Eichel is probably still more likely to sign with the team that drafts him than return to BU for his sophomore year, but him getting an ‘A’ is still notable. Eichel has said that he hasn’t decided anything as far as going pro vs. returning to BU, and people close to BU have suggested that there is more of a chance of him returning than people might assume.

Blog Author: 
Scott McLaughlin

On Friday, the Stars announced a seven-year extension with an annual cap hit of $4.25 million for John Klingberg, a promising defenseman coming off his entry level deal. This offseason, the Bruins would ideally use Klingberg’€™s contract as a template for Dougie Hamilton’€™s next deal. Hamilton’€™s camp will likely have other comps in mind.

One of those comps wears No. 76 for the Canadiens. You may have heard of him.

When it comes to Hamilton’€™s worth at the end of his entry-level deal, P.K. Subban is a very realistic comparable. Just look at their numbers through each of their first contracts:

SubbanHamilton2

In terms of points per game, Hamilton is also in some pricey company:

Screen Shot 2015-04-17 at 1.05.23 PM

Hamilton will become a restricted free agent on July 1. The Bruins probably want to give him a long-term deal, but if he takes a shorter deal and gets to sign his third contract soon, he could potentially make a lot more money.

That’€™s what happened with Subban. The Canadiens were actually unwilling to give him the long-term deal he wanted after his entry-level deal expired, so he took a two-year deal worth just $2.875 million per. Subban shoved that in Marc Bergevin’€™s face by winning the Norris in the first year of that deal and later cashing in with an eight-year deal with an annual cap hit of $9 million.

The Bruins should avoid that scenario at all costs. Hamilton is already the Bruins’€™ second-best defenseman and is easily worth $5 million a year, and probably more.

The Bruins should give Hamilton a number that high for as long as he’€™ll take. Seven years at $5 million-plus per would buy out three years of unrestricted free agency, delaying perhaps Hamilton’€™s biggest pay day until he is 29.

Because of that, Hamilton’€™s camp will demand more per year the longer the deal goes. A shorter deal will mean a smaller cap hit, as Hamilton will easily make up that money in free agency sooner if he gets there.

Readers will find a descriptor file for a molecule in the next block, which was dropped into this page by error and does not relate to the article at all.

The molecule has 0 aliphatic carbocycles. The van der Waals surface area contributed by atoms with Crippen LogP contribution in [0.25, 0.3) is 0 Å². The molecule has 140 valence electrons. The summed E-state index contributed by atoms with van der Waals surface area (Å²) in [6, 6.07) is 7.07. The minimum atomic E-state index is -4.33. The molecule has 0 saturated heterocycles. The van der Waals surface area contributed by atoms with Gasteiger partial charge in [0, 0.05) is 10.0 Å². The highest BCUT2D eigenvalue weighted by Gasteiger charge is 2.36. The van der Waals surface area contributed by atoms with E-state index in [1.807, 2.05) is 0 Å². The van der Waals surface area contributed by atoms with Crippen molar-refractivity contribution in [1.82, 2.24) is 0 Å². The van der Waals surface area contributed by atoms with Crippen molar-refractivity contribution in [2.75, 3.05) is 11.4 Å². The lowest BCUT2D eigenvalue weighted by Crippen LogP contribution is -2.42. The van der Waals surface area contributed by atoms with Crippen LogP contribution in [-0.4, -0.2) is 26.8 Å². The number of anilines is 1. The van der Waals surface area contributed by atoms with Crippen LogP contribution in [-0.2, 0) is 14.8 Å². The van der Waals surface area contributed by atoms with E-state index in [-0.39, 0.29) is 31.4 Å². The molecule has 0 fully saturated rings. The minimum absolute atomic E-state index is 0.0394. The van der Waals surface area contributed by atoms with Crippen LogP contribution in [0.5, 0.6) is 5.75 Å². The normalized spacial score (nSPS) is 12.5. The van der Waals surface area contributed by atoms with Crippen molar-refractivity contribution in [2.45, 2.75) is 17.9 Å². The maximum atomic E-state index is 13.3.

These days, teams aren’€™t afraid to go long with their young blueliners. The longest contract a player can sign for if re-signing with his own team is eight years.

Drew Doughty got eight years after his entry-level contract expired. Klingberg, Roman Josi and Travis Hamonic all got seven, while Jonas Brodin and Justin Faulk both got six. Going off this season alone (and remember, some of these players are already multiple years into their second deals) Hamilton plays harder minutes than most of them.

longterm D usage

(Usage chart courtesy of war-on-ice.com)

Teams can sign restricted free agents away from other clubs, but the possibility of Hamilton defecting for draft picks is highly unrealistic. Why? Because a team would need to plan its offseason around getting Hamilton only to miss out on him anyway.

Offer sheets do not typically come for a while after players reach restricted free agency; think later July, early August. Teams trying to sign players away strategically wait for rosters to begin filling out in an effort to decrease the rights-holding team’€™s chances of being able to match the contract. Even if Hamilton isn’€™t signed a couple weeks into July, the Bruins will leave themselves with money to match. That’€™s why most teams might not even try on Hamilton, as they usually don’t with restricted free agents.

There is not incentive to sign players to offer sheets that could realistically be matched. If a team does so and the original team matches, the interested team has only created inflation, something that will hurt their own cap situation down the road when they go to sign other players.

The Flyers, for example, thought there was no way the Predators would be able to match their $110 million contract for Shea Weber. They made a major play for what would have been the most impactful free agent signing since Zdeno Chara, but it didn’€™t work. The Weber deal increased the going rate for defensemen, which the Flyers can now use an excuse as to why they overpay their blueliners.

Hamilton will be a Bruin for a long time. Just don’€™t be surprised when you see what he’€™s worth.

Blog Author: 
DJ Bean

Bruins CEO Charlie Jacobs has reached a critical point in the team's history.</p>
<div class=